Transcatheter closure of ruptured SVA has been previously performed.4–8 It was first described by Cullen et al in 19944 using a Rashkind umbrella device in a patient with a recurrence after prior surgical repair of ruptured SVA. As in our case, it was done to avoid a repeat sternotomy. We chose to use an ADO to close the ruptured SVA since the shunt was large, and among the available devices, the shape of the ADO was best suited to close this saccular aneurysm. Unlike Fedson et al,7 we preferred to deploy the device at the origin of the SVA in the aorta and not at the site of rupture. Online TEE guidance helped to rule out any interference with the movement of aortic valve leaflets by the retention disk of the ADO. Moreover, deploying the device at the site of rupture (RA end) could have deformed (mushroomed) the retention disk in the narrow tract. It is prudent to close all fistulae at the arterial end to avoid recurrence, since closure at the venous end (exit point) could leave behind a weakened saccular tract exposed to arterial pressure with a potential to rupture at another site.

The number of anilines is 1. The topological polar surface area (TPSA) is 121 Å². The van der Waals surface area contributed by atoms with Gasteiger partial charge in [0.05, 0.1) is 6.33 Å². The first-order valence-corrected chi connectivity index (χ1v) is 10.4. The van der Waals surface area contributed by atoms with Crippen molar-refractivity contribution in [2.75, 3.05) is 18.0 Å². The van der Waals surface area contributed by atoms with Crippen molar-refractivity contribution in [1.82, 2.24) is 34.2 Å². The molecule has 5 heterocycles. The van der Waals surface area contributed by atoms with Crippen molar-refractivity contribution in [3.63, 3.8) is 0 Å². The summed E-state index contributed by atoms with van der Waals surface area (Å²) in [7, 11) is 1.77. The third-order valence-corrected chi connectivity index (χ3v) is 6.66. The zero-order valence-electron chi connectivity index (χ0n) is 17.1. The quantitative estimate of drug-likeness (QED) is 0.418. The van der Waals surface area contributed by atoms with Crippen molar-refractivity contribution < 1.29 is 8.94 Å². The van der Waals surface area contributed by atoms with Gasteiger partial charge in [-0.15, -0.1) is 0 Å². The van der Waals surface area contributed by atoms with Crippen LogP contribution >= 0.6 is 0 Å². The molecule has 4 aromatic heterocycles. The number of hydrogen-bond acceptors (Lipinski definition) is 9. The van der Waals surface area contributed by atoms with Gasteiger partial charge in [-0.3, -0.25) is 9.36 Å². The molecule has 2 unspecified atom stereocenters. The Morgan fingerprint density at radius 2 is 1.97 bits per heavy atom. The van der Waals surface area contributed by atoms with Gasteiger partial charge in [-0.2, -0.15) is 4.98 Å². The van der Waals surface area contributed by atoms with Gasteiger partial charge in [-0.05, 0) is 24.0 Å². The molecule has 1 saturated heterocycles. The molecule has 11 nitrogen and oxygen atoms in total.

In summary, ruptured SVAs can be treated safely and effectively with percutaneous transcatheter closure to avoid sternotomy and cardiopulmonary bypass in the hemodynamically unstable patient.
Acknowledgements. We would like to acknowledge the support of our echocardiography technician, Ms. Meena Santosh, for retrieving follow-up echocardiograms, and Dr. Narendra Garach, chief of anesthesia for providing smooth anesthesia.